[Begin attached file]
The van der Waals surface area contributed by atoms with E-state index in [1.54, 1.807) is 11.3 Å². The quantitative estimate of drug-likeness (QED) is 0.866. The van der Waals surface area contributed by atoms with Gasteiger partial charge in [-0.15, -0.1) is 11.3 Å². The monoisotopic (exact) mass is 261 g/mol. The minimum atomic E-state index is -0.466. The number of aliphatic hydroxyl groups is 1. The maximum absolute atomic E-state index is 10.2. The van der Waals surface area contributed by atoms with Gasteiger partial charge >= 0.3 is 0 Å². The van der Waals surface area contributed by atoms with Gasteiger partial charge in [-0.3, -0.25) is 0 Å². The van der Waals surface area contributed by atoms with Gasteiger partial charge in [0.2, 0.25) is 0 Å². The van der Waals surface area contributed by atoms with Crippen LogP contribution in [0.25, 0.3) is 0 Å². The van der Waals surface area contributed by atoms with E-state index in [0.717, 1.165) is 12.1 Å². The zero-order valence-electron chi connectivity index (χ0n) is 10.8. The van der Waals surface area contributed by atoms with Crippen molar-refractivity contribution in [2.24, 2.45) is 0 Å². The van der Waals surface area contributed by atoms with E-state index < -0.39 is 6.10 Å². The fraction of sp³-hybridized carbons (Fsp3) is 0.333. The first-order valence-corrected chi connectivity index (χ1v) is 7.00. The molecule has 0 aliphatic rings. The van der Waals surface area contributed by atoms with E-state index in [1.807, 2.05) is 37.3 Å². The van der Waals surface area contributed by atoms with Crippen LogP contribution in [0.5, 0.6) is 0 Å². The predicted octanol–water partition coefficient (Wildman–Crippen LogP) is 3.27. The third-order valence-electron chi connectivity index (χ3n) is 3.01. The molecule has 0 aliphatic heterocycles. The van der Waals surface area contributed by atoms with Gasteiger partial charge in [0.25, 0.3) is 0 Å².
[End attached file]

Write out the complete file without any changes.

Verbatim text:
The van der Waals surface area contributed by atoms with E-state index in [1.54, 1.807) is 11.3 Å². The quantitative estimate of drug-likeness (QED) is 0.866. The van der Waals surface area contributed by atoms with Gasteiger partial charge in [-0.15, -0.1) is 11.3 Å². The monoisotopic (exact) mass is 261 g/mol. The minimum atomic E-state index is -0.466. The number of aliphatic hydroxyl groups is 1. The maximum absolute atomic E-state index is 10.2. The van der Waals surface area contributed by atoms with Gasteiger partial charge >= 0.3 is 0 Å². The van der Waals surface area contributed by atoms with Gasteiger partial charge in [-0.3, -0.25) is 0 Å². The van der Waals surface area contributed by atoms with Gasteiger partial charge in [0.2, 0.25) is 0 Å². The van der Waals surface area contributed by atoms with Crippen LogP contribution in [0.25, 0.3) is 0 Å². The van der Waals surface area contributed by atoms with E-state index in [0.717, 1.165) is 12.1 Å². The zero-order valence-electron chi connectivity index (χ0n) is 10.8. The van der Waals surface area contributed by atoms with Crippen molar-refractivity contribution in [2.24, 2.45) is 0 Å². The van der Waals surface area contributed by atoms with E-state index < -0.39 is 6.10 Å². The fraction of sp³-hybridized carbons (Fsp3) is 0.333. The first-order valence-corrected chi connectivity index (χ1v) is 7.00. The molecule has 0 aliphatic rings. The van der Waals surface area contributed by atoms with E-state index in [1.807, 2.05) is 37.3 Å². The van der Waals surface area contributed by atoms with Crippen LogP contribution in [0.5, 0.6) is 0 Å². The predicted octanol–water partition coefficient (Wildman–Crippen LogP) is 3.27. The third-order valence-electron chi connectivity index (χ3n) is 3.01. The molecule has 0 aliphatic heterocycles. The van der Waals surface area contributed by atoms with Gasteiger partial charge in [0.25, 0.3) is 0 Å².